In partnership with Channel One Food Bank, a local partner of Feeding America Food Bank, we offer one additional giveaway each month. Twenty-five to 35 pallets arrive and are lined up in the street for distribution to clients. Participants bring their own bags and collect about 50 pounds of goods. The options include meat, bakery items, canned goods, cereal, produce and crackers. In 2017, Channel One provided an extra 225,000 pounds of food to 5,000 households through this monthly fair.
Nutrition Education and Tools Program (NET Program)
Approximately three years ago, WAFER volunteers noticed that many of our clients did not know how to prepare what was available or did not have the appliances and cooking utensils needed for the preparation. WAFER reached out to the dietetics programs at local universities and medical facilities to create a cooking preparedness program. At least one time per month, cooking classes are conducted to educate our clients in cooking techniques. Each attendee learns how to prepare and cook specific meals. They also receive cooking equipment (crock pots, pans, utensils, etc.) to aid in their efforts to prepare healthy meals at home.
Student BackPack Program
Students in rural communities receive a backpack filled with food to bridge their needs over the weekend. Each Friday, these children receive the backpack to take home to their families to ensure they have meals to eat over the weekend. Parents and students alike are very grateful for this supplement.
WAFER’s latest accomplishment includes the purchase of a vehicle to create a “Mobile Food Pantry” to extend our service area to more distant and rural communities. The retrofitted mini-bus has been making two-hour stops on a regular schedule throughout the county to reach residents who struggle to get to WAFER. The handicapped accessible mobile pantry is stocked with healthy choices like pasta, canned fruits and vegetables, dairy, meat, bakery items, fresh fruits and vegetables, and some personal hygiene items. Suzi, one of our mobile pantry clients states, “I have not been able to get to WAFER for the past four years because my vehicle broke down, and taking the bus was so difficult due to my physical challenges. Thank you WAFER for helping me secure the food I need.” Many other clients have commented that they are thankful for the mobile pantry, as they cannot afford transportation to WAFER. The $120,000 investment in the WAFER mobile pantry is paying big dividends for the entire community, says Samantha, the Mobile Pantry manager. People are just so grateful and appreciative. Clients get to choose foods for their particular tastes, which makes it seem like regular grocery shopping, adding dignity to the entire procurement process.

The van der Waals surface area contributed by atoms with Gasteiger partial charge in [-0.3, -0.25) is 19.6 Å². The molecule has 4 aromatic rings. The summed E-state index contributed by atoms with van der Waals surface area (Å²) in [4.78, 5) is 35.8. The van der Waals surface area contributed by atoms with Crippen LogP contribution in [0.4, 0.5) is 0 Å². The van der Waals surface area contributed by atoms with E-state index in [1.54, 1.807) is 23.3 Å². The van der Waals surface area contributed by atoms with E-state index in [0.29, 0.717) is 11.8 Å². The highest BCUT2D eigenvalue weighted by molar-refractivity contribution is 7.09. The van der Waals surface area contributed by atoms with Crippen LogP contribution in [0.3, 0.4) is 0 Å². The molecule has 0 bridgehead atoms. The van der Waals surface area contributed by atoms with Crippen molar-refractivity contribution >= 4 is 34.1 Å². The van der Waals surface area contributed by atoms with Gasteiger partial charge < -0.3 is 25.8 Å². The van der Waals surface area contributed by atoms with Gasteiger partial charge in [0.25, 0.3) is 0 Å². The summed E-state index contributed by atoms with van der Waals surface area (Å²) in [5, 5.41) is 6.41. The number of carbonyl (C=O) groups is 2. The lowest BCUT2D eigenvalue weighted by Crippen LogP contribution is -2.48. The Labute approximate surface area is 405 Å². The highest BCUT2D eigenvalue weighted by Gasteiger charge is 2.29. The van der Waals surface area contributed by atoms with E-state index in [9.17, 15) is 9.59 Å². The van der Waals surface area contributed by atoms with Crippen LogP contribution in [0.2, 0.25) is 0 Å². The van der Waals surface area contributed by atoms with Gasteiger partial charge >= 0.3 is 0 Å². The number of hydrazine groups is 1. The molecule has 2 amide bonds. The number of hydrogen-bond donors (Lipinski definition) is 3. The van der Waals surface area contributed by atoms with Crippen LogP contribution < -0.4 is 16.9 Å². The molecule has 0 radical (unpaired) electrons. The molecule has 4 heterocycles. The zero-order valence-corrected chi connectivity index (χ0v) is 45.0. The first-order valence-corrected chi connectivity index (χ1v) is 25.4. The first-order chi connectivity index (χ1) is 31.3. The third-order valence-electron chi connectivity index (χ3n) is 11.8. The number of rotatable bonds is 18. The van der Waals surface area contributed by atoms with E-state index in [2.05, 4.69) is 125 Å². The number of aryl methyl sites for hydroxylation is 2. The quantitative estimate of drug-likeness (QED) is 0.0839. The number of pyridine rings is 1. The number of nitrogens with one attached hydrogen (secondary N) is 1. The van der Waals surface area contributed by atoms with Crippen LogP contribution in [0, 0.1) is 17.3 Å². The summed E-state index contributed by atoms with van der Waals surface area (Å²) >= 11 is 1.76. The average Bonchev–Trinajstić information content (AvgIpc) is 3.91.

WAFER is a United Way, non-profit organization, serving the La Crosse area. WAFER is holding an Open House in October to recognize and show appreciation for our local donors, benefactors, and volunteers. Music, food trucks, beverages and tours of the WAFER facility are planned.